"They're just a bunch of big, old trees," Reggie grumbled. "Can we leave now?"
"Boring," Matt agreed. We were walking along a paved trail at Muir Woods National Monument just north of San Francisco looking at the giant redwoods. The towering trees, some more than 200 feet tall and more than 1,000 years old, were spectacular. But just seeing them wasn't enough to keep an active 10-year-old and his 8-year-old sister, Reggie, interested. Even worse, the level path we were following was much too tame to offer a hiking challenge.
I really blew it. We could have had a terrific afternoon exploring had we known about the free discovery pack distributed at the visitor center. The kid-size backpack comes complete with binoculars, magnifying lens, ruler, paper and pencil, bug box, net and a list of activities that would have kept my children happily involved for hours, teaching them about the forest in the bargain.
There were far more challenging hiking routes we could have taken. But I didn't know about them or the free packs because I hadn't asked at the visitor center when we'd arrived. I was in too great a hurry to get going.
Many families who visit national parks have the same problem, rangers say. "People want to see the park in five minutes. It would be nice if they slowed down. They'd get much more out of the experience," said Allison Campbell, who oversees education programs at Muir Woods. Campbell said that the park gets 1.6 million visitors a year, yet only 600 used the discovery packs last year. And many of those came with school groups.
"We see a lot of exhausted kids and exasperated parents," agreed Candice Tinkler, education specialist for the Grand Canyon.
But it doesn't have to be that way. National parks today are reaching out to children and families with an array of special programs and activities at large parks, as well as at smaller historic sites. The Parks as Classrooms program, a joint effort of the National Park Service and its philanthropic arm, the National Park Foundation, has reached more than 1.5 million school children since it started in 1992. And plans are underway to join the popular Junior Ranger programs at many national parks into one national program with unique regional characteristics.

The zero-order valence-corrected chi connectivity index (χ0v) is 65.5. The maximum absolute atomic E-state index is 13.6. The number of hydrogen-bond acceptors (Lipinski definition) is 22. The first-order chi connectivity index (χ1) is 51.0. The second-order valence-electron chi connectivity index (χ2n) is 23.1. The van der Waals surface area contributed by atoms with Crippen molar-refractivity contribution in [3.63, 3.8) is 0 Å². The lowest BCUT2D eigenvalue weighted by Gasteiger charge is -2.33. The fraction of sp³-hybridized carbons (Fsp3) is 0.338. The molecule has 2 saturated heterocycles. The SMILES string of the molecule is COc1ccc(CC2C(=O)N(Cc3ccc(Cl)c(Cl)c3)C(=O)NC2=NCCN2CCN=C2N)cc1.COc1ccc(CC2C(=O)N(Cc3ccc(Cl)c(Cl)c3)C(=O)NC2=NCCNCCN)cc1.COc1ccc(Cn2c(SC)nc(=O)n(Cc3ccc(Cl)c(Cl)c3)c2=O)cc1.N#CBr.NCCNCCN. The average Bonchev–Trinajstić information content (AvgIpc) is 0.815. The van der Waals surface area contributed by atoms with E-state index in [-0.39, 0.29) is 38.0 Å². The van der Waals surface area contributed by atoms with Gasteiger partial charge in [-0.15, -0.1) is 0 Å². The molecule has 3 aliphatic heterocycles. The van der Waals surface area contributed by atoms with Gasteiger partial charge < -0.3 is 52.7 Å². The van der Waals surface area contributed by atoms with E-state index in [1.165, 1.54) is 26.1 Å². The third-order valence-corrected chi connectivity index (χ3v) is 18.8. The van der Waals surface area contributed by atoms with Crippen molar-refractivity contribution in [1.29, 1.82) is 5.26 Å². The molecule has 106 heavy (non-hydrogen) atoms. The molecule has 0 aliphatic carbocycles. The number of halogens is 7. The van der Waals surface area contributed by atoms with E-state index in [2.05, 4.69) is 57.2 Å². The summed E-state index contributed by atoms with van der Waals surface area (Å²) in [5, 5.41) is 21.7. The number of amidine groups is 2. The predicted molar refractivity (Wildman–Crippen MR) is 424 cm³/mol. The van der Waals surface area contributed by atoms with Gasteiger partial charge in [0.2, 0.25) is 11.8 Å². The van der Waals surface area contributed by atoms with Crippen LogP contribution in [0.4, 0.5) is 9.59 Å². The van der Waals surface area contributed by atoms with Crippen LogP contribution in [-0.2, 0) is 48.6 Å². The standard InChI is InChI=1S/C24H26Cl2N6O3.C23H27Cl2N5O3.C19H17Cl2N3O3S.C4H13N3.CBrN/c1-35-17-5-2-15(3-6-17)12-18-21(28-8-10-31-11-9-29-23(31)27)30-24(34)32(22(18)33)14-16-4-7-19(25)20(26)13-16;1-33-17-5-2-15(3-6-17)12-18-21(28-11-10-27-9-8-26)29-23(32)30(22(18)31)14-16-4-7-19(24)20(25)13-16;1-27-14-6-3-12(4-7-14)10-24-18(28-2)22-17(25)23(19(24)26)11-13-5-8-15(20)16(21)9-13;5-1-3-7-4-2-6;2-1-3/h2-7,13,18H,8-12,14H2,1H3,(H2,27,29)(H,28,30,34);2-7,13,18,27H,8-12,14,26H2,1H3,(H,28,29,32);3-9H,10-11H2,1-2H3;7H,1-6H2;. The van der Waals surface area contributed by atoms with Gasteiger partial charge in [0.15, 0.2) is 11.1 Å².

These efforts come at a time when aging baby boomers are searching for more active and meaningful (and, perhaps, budget) vacations to share with their kids.
It's not necessary to head to the biggest and most crowded parks. "Most of the 367 national parks now offer Junior Ranger or other programs for children," said Corky Mayo, chief of interpretation for the National Park Service.
Consider spending a day at a national historic site near your home or a weekend at one of the smaller parks around the country. The rangers are eager to show off what makes their locales special.
Ask rangers how to make the most out of a visit to their park and they'll urge families to adopt a leisurely pace and enjoy the park, rather than racing through the day to see everything.
Better yet, let the kids do the planning. Talk about what everyone wants to do: Hike up to the top of a waterfall at Yosemite National Park in California, slide down a huge sand dune at White Sands National Monument in New Mexico, fish for trout at Glacier National Park in Montana. What animals do they want to see? The kids could even help plan which trails to hike.
\o7 Taking the Kids appears weekly. \f7